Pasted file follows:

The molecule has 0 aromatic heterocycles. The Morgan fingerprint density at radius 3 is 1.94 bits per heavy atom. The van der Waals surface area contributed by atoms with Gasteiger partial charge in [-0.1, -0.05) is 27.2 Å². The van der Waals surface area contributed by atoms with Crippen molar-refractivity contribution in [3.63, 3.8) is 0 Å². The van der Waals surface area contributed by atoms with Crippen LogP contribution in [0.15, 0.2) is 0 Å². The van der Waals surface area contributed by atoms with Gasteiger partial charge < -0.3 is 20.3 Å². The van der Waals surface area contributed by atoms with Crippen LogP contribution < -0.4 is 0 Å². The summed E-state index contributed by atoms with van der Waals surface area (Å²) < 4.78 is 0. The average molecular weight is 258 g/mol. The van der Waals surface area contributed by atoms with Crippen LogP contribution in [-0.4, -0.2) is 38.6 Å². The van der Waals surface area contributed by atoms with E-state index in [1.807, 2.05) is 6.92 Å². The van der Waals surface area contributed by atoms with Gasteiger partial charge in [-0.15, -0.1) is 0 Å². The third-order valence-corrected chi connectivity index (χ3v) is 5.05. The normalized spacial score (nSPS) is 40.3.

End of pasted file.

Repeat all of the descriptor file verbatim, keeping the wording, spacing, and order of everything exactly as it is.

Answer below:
The molecule has 0 aromatic heterocycles. The Morgan fingerprint density at radius 3 is 1.94 bits per heavy atom. The van der Waals surface area contributed by atoms with Gasteiger partial charge in [-0.1, -0.05) is 27.2 Å². The van der Waals surface area contributed by atoms with Crippen molar-refractivity contribution in [3.63, 3.8) is 0 Å². The van der Waals surface area contributed by atoms with Crippen LogP contribution in [0.15, 0.2) is 0 Å². The van der Waals surface area contributed by atoms with Gasteiger partial charge < -0.3 is 20.3 Å². The van der Waals surface area contributed by atoms with Crippen LogP contribution < -0.4 is 0 Å². The summed E-state index contributed by atoms with van der Waals surface area (Å²) < 4.78 is 0. The average molecular weight is 258 g/mol. The van der Waals surface area contributed by atoms with Crippen LogP contribution in [-0.4, -0.2) is 38.6 Å². The van der Waals surface area contributed by atoms with E-state index in [1.807, 2.05) is 6.92 Å². The van der Waals surface area contributed by atoms with Gasteiger partial charge in [-0.15, -0.1) is 0 Å². The third-order valence-corrected chi connectivity index (χ3v) is 5.05. The normalized spacial score (nSPS) is 40.3.